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Journal of Medical Imaging

Multiprotocol, multiatlas statistical fusion: theory and application
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Paper Abstract

Multiatlas segmentation offers an exceedingly convenient process by which image segmentation tools can be created from a series of labeled atlases (i.e., raters). However, creation of the atlases is exceedingly time consuming and prone to shifts in clinical/research demands as anatomical definitions are refined, combined, or subdivided. Hence, a process by which atlases from distinct, but complementary, anatomical “protocols” could be combined would allow for greater innovation in structural analysis and efficiency of data (re)use. Recent innovation in protocol fusion has shown that propagation of information across distinct protocols is feasible. However, how to effectively include this information in simultaneous truth and performance level estimation (STAPLE) has been elusive. We present a generalization of the STAPLE framework to account for multiprotocol rater performance (i.e., accuracy of registered atlases). This approach, multiset STAPLE (MS-STAPLE), provides a statistical framework for combining label information from atlases that have been labeled with distinct protocols (i.e., whole brain versus subcortical) and is compatible with the current local, nonlocal, probabilistic, log-odds, and hierarchical innovations in STAPLE theory. Using the MS-STAPLE approach, information from a broad range of datasets can be combined so that each available dataset contributes in a spatially dependent manner to local labels. We evaluate the model in simulations and in the context of an experiment where an existing set of whole-brain labels (14 structures) is refined to include parcellation of subcortical structures (26 structures). In the empirical results, we see significant improvement in the Dice similarity coefficient when comparing MS-STAPLE to STAPLE and nonlocal MS-STAPLE to nonlocal STAPLE.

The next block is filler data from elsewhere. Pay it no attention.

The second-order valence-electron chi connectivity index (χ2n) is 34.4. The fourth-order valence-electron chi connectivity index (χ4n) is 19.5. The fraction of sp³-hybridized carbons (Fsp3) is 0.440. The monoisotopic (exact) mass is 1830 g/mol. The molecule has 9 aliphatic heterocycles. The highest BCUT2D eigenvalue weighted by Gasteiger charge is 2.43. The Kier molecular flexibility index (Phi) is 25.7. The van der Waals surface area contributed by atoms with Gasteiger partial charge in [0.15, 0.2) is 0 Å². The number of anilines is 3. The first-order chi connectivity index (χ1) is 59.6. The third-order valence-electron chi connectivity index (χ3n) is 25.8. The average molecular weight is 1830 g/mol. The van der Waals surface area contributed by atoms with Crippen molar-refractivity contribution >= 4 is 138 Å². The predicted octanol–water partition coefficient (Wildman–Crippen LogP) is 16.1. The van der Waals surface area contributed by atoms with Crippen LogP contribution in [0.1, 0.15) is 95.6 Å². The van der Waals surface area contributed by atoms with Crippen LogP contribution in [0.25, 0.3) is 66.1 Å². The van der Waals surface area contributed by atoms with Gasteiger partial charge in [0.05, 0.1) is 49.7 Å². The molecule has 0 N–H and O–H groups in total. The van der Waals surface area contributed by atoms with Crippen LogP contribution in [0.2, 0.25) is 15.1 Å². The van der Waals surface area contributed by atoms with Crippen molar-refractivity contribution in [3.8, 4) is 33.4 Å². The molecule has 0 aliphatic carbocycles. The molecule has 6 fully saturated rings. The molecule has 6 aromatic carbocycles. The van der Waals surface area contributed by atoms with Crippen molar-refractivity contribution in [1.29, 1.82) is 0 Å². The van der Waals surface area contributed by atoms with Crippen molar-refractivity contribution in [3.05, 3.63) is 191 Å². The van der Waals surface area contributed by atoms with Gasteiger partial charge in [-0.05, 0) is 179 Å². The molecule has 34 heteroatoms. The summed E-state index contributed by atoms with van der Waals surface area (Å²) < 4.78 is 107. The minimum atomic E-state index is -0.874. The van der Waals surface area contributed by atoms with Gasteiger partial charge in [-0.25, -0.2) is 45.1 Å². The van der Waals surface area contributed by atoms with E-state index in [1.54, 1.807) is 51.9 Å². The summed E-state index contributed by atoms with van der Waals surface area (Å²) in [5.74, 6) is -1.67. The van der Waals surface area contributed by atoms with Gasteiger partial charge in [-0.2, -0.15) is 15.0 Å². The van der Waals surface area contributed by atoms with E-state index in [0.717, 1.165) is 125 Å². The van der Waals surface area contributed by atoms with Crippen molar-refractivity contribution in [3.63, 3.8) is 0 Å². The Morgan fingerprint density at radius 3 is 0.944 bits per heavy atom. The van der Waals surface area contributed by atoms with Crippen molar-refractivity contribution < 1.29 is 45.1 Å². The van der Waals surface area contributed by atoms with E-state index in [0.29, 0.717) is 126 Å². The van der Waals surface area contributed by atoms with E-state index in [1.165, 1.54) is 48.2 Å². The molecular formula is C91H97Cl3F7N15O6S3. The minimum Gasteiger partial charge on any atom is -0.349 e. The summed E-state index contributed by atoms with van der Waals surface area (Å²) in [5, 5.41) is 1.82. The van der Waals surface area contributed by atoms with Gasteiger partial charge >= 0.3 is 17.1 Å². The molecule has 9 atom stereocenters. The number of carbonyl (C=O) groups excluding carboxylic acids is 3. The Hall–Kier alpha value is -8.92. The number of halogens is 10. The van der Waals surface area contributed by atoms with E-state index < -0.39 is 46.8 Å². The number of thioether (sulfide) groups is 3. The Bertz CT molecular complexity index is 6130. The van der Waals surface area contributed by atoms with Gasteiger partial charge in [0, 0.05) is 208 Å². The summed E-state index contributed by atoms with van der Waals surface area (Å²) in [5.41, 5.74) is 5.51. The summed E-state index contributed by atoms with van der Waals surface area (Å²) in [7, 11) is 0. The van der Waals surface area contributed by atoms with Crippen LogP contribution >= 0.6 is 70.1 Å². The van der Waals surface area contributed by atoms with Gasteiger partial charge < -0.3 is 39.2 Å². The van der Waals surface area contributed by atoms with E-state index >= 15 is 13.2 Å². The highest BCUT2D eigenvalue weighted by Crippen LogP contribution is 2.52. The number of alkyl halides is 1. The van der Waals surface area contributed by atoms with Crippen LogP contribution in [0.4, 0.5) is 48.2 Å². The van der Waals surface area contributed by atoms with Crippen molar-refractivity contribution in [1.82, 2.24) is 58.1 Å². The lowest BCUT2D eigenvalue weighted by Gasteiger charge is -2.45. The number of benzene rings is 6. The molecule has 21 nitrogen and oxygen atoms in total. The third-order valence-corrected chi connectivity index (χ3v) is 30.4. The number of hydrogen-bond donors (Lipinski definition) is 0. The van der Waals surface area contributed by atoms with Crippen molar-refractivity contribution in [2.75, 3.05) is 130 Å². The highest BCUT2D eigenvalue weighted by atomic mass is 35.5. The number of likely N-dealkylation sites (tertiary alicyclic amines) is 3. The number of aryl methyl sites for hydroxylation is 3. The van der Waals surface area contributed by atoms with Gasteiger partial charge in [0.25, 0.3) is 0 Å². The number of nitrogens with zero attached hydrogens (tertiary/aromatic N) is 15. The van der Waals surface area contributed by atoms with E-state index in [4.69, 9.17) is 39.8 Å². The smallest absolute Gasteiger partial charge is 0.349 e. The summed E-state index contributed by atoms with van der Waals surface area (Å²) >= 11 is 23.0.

Paper Details

Date Published: 28 August 2017
PDF: 8 pages
J. Med. Imag. 4(3) 034002 doi: 10.1117/1.JMI.4.3.034002
Published in: Journal of Medical Imaging Volume 4, Issue 3
Show Author Affiliations
Andrew J. Plassard, Vanderbilt Univ. (United States)
Bennett A. Landman, Vanderbilt Univ. (United States)

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